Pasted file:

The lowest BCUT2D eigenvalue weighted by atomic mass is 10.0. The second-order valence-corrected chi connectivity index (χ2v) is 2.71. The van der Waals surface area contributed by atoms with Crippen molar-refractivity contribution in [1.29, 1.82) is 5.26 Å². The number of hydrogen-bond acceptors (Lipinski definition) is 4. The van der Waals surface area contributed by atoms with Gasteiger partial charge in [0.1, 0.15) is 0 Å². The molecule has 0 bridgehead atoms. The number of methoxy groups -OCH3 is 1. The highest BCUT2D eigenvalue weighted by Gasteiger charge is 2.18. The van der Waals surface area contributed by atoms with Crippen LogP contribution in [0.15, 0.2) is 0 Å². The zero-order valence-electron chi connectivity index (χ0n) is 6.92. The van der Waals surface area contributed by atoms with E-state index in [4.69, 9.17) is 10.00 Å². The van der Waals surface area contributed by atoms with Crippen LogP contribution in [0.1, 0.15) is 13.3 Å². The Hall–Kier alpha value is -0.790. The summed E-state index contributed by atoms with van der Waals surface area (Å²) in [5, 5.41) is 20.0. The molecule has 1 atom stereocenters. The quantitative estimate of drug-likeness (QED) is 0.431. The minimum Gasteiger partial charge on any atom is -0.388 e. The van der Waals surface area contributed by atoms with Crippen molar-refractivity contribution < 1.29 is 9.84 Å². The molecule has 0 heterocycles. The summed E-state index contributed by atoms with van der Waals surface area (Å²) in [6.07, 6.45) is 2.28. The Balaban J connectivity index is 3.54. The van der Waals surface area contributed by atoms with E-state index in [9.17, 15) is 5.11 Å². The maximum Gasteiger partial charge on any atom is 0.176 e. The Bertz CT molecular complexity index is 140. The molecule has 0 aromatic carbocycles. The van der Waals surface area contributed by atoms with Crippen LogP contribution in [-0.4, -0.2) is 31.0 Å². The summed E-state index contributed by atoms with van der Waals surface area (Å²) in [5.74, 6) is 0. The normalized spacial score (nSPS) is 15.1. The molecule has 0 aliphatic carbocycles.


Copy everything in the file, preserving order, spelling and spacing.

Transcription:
The lowest BCUT2D eigenvalue weighted by atomic mass is 10.0. The second-order valence-corrected chi connectivity index (χ2v) is 2.71. The van der Waals surface area contributed by atoms with Crippen molar-refractivity contribution in [1.29, 1.82) is 5.26 Å². The number of hydrogen-bond acceptors (Lipinski definition) is 4. The van der Waals surface area contributed by atoms with Gasteiger partial charge in [0.1, 0.15) is 0 Å². The molecule has 0 bridgehead atoms. The number of methoxy groups -OCH3 is 1. The highest BCUT2D eigenvalue weighted by Gasteiger charge is 2.18. The van der Waals surface area contributed by atoms with Crippen LogP contribution in [0.15, 0.2) is 0 Å². The zero-order valence-electron chi connectivity index (χ0n) is 6.92. The van der Waals surface area contributed by atoms with E-state index in [4.69, 9.17) is 10.00 Å². The van der Waals surface area contributed by atoms with Crippen LogP contribution in [0.1, 0.15) is 13.3 Å². The Hall–Kier alpha value is -0.790. The summed E-state index contributed by atoms with van der Waals surface area (Å²) in [5, 5.41) is 20.0. The molecule has 1 atom stereocenters. The quantitative estimate of drug-likeness (QED) is 0.431. The minimum Gasteiger partial charge on any atom is -0.388 e. The van der Waals surface area contributed by atoms with Crippen molar-refractivity contribution < 1.29 is 9.84 Å². The molecule has 0 heterocycles. The summed E-state index contributed by atoms with van der Waals surface area (Å²) in [6.07, 6.45) is 2.28. The Balaban J connectivity index is 3.54. The van der Waals surface area contributed by atoms with E-state index in [9.17, 15) is 5.11 Å². The maximum Gasteiger partial charge on any atom is 0.176 e. The Bertz CT molecular complexity index is 140. The molecule has 0 aromatic carbocycles. The van der Waals surface area contributed by atoms with Crippen LogP contribution in [-0.4, -0.2) is 31.0 Å². The summed E-state index contributed by atoms with van der Waals surface area (Å²) in [5.74, 6) is 0. The normalized spacial score (nSPS) is 15.1. The molecule has 0 aliphatic carbocycles.